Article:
As I already mentioned, London is a city full of fun things to do for travelers and locals alike. As I also already mentioned, I fail at life because I only planned for one night in said city.

Rushing from site to site trying to pack in as much as possible, I didn’t think we’d be able to see very much, but in the end, we actually sort of did.

How you may ask? How in a city known for it’s crowds and long queues did we manage to squeeze so much in?

The London Pass.

In case you aren’t familiar, because I honestly wasn’t until recently, almost all the main touristy cities in Europe offer some sort of tourist pass—and London was no exception. The London Pass gets you into most of the city’s top tourist attractions for free, while typically being able to skip the massive queues. This last bit was the key to our success.

You can buy the pass for 1, 2, 3, or 6 days, with the one-day starting at £49.

I know what you’re thinking: forty-nine pounds?! That’s like eighty US dollars!! 

Hear me out. London is one of the most expensive cities in the world. But, it also has some of the best tourist attractions, all with pricey admission fees, that you wouldn’t want to miss if you traveled all the way out there.

So if you’re looking to cut costs, stay in a hostel, eat cheaper food, but don’t pass on visiting the attractions. And if you really want to cut costs, DO buy the London Pass because it will actually save you lots of cash.

In our visit we were able to pack in four of London’s most popular tourist attractions.

Tower of London


Price of admission without the London Pass: £19.5

Did you know that the Tower of London is the oldest attraction in the world? I didn’t, until I visited. I honestly didn’t know much about it at all, but when we saw it from a distance on the bus, I knew we needed to hop off to see what it was.

There was so much to explore, it’s no wonder it’s one of London’s top attractions. I loved how it once housed many different bizarre animals for fortification purposes, and now just has fake replicas of them around the grounds!

Jewel Tower

Price of admission without the London Pass: £4

How could I not want to go in and see some of the King’s precious jewels and treasures?

Walking through the Jewel Tower, each orb, each gem was shinier than the last and suddenly I felt what could only be ADD kicking in. Luckily crowds kept people like me, who get distracted by shiny objects, moving along, but it was still a fun stop nonetheless.

Thames River Cruise


Price of admission without the London Pass: £9

Before arriving in London, I knew I wanted to take a cruise down the iconic Thames River. I was super excited when I found out that was included with the London Pass.

So after spending a few hours at the Tower of London, we hopped on the boat nearby and set off down the river. Our guide was great, providing fun information about the sites we passed along the way, while throwing in a few jokes that had the whole boat laughing. Just as I had hoped, it was a great way to see bits of London’s skyline and most famous sites!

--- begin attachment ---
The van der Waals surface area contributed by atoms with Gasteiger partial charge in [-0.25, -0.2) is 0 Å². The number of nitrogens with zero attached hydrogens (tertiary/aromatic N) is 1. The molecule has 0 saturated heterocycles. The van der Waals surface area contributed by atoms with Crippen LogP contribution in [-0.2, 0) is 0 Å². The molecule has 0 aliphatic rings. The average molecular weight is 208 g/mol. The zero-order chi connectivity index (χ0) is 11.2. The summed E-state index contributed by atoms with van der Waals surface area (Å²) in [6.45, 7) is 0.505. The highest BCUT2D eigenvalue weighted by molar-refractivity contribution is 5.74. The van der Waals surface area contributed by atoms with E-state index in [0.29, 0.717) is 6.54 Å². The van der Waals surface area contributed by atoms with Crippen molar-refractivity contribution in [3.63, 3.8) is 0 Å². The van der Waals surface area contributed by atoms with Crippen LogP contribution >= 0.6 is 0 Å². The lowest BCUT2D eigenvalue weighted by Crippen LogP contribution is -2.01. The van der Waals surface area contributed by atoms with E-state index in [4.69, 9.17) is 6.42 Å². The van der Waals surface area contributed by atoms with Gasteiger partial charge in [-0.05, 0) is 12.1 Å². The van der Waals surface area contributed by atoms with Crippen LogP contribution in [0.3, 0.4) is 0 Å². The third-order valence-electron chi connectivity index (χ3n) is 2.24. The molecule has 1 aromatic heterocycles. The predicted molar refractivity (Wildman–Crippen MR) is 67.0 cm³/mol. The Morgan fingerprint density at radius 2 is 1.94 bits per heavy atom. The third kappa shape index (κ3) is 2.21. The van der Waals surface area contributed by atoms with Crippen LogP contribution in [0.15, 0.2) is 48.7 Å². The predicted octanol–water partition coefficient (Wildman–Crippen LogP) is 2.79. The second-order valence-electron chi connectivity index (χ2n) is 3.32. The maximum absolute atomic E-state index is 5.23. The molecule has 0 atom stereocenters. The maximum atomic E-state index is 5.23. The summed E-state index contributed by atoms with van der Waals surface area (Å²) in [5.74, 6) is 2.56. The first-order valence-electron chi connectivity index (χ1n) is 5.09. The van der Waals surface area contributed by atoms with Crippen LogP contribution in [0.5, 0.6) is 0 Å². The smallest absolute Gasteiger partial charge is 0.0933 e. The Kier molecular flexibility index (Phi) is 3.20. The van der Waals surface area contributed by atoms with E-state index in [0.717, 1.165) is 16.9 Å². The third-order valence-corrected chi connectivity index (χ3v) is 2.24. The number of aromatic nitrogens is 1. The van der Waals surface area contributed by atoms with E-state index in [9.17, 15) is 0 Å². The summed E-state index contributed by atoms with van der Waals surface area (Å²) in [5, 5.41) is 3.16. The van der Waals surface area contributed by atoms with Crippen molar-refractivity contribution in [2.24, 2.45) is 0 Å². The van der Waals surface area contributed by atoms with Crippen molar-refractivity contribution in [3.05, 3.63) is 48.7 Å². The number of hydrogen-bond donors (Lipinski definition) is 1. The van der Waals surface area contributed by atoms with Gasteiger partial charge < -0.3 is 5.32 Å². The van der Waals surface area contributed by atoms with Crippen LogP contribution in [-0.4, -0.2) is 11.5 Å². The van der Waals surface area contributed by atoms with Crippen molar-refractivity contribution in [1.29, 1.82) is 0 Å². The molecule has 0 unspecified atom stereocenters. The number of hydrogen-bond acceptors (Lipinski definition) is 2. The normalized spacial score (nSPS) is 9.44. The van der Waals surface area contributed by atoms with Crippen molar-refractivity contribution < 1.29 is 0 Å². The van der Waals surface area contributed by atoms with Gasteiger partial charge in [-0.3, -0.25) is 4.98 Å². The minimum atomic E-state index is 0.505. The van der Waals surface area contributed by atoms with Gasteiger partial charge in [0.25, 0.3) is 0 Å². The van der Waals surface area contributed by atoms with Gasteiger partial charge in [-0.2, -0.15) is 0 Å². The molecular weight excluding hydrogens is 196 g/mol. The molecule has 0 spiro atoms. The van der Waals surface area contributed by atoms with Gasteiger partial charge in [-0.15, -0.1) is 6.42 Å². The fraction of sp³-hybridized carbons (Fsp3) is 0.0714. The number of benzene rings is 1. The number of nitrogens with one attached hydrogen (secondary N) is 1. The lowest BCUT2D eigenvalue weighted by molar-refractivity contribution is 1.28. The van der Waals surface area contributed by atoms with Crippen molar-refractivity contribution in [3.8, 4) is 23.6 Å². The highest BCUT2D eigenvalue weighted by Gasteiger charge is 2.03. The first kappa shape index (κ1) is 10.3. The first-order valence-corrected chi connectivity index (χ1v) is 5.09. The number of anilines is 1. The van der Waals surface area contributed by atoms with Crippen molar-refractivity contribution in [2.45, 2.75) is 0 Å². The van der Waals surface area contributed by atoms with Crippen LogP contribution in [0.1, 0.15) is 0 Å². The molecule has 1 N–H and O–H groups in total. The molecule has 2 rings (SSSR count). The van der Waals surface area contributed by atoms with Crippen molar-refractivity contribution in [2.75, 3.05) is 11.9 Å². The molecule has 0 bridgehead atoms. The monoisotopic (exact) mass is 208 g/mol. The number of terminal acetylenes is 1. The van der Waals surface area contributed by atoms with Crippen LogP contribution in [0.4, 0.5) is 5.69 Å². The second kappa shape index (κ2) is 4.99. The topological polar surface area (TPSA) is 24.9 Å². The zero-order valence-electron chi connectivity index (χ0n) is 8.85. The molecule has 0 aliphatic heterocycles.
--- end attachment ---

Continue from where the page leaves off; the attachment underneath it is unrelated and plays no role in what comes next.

Westminster Abbey


Price of admission without the London Pass: £22

As a lover of architecture and UNESCO Heritage Sites, I knew if there was one site I couldn’t miss in London that it would be Westminster Abbey. What I didn’t know? That you actually have to pay admission to visit! I think this was the only church we visited in Europe that charged admission. Luckily, with the pass, we were able to go in free of charge.

Total admission fees for those must-visit attractions? £54.5!

See, I told you London was expensive.

Yes, I know that’s only £5 we saved! While that may not sound like a huge amount, a savings is a savings in the grand scheme of things. Honestly, had we not gotten such a late start (at 2pm…), we actually could’ve visited more, and there’s a lot more I want to still visit, but I guess I’ll just have to save those for next time.

There’s no way we could have even seen this much without having the pass. The lines to buy tickets at each attraction were pretty lengthy, and then the actual line to get into each attraction was even worse. It was having the benefit of being able to skip the line that really got us in and out of everything we wanted to see.

If I were to do it all over again, I’d… first of all stay longer in London. Second of all, I’d invest in a 3-day London Pass.

In those three days I’d be able to hit up all of London’s best attractions. Places I missed like Kensington Palace, the Churchill War Rooms, Arsenal Stadium, Kew Gardens and London Zoo. The pass even works for further out destinations like Windsor Castle and on a few tours as well, so of course I’d take advantage of that too.


Plus, practically nothing is free in London. For example, the Tower Bridge is really cool and I’d like to see it, but do I want to pay £9 to go up it? Not really, but if I had the London Pass I’d certainly give it a quick visit just because I can. So in theory, I’d end up seeing extra things that I probably would never see without the pass.

I know people are often skeptical of buying tourist cards– I am too. They’re rarely worth the price you pay for them even if you were to do every activity offered. However, in a city as expensive as London, it’s good to save anywhere you can and the London Pass is a good place to start!

What are you tips for cutting costs in London?

A received a complimentary London Pass for review purposes. If it weren’t for the pass, my trip in London would have been nowhere near as successful. All opinions are truly my own.

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